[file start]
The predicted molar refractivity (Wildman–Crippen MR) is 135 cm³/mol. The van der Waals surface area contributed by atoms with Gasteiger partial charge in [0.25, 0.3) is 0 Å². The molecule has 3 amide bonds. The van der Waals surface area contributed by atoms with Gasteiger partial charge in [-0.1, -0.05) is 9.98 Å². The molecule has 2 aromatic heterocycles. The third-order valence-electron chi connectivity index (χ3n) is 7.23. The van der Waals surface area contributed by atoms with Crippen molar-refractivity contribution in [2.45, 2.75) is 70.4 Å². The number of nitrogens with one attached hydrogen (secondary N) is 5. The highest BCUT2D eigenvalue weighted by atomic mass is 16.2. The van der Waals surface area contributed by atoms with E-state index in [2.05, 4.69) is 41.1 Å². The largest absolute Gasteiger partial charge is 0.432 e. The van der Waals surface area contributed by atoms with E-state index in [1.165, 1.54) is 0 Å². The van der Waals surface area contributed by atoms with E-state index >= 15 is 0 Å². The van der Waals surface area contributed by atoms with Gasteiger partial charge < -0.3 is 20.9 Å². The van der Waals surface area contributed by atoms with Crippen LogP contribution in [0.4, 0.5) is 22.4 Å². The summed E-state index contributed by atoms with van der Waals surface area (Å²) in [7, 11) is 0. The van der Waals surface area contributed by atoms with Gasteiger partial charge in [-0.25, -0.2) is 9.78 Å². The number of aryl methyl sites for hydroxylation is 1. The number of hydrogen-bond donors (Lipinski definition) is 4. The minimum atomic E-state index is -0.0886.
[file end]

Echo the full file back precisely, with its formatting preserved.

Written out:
The predicted molar refractivity (Wildman–Crippen MR) is 135 cm³/mol. The van der Waals surface area contributed by atoms with Gasteiger partial charge in [0.25, 0.3) is 0 Å². The molecule has 3 amide bonds. The van der Waals surface area contributed by atoms with Gasteiger partial charge in [-0.1, -0.05) is 9.98 Å². The molecule has 2 aromatic heterocycles. The third-order valence-electron chi connectivity index (χ3n) is 7.23. The van der Waals surface area contributed by atoms with Crippen molar-refractivity contribution in [2.45, 2.75) is 70.4 Å². The number of nitrogens with one attached hydrogen (secondary N) is 5. The highest BCUT2D eigenvalue weighted by atomic mass is 16.2. The van der Waals surface area contributed by atoms with E-state index in [2.05, 4.69) is 41.1 Å². The largest absolute Gasteiger partial charge is 0.432 e. The van der Waals surface area contributed by atoms with E-state index in [1.165, 1.54) is 0 Å². The van der Waals surface area contributed by atoms with E-state index >= 15 is 0 Å². The van der Waals surface area contributed by atoms with Gasteiger partial charge < -0.3 is 20.9 Å². The van der Waals surface area contributed by atoms with Crippen LogP contribution in [0.4, 0.5) is 22.4 Å². The summed E-state index contributed by atoms with van der Waals surface area (Å²) in [7, 11) is 0. The van der Waals surface area contributed by atoms with Gasteiger partial charge in [-0.25, -0.2) is 9.78 Å². The number of aryl methyl sites for hydroxylation is 1. The number of hydrogen-bond donors (Lipinski definition) is 4. The minimum atomic E-state index is -0.0886.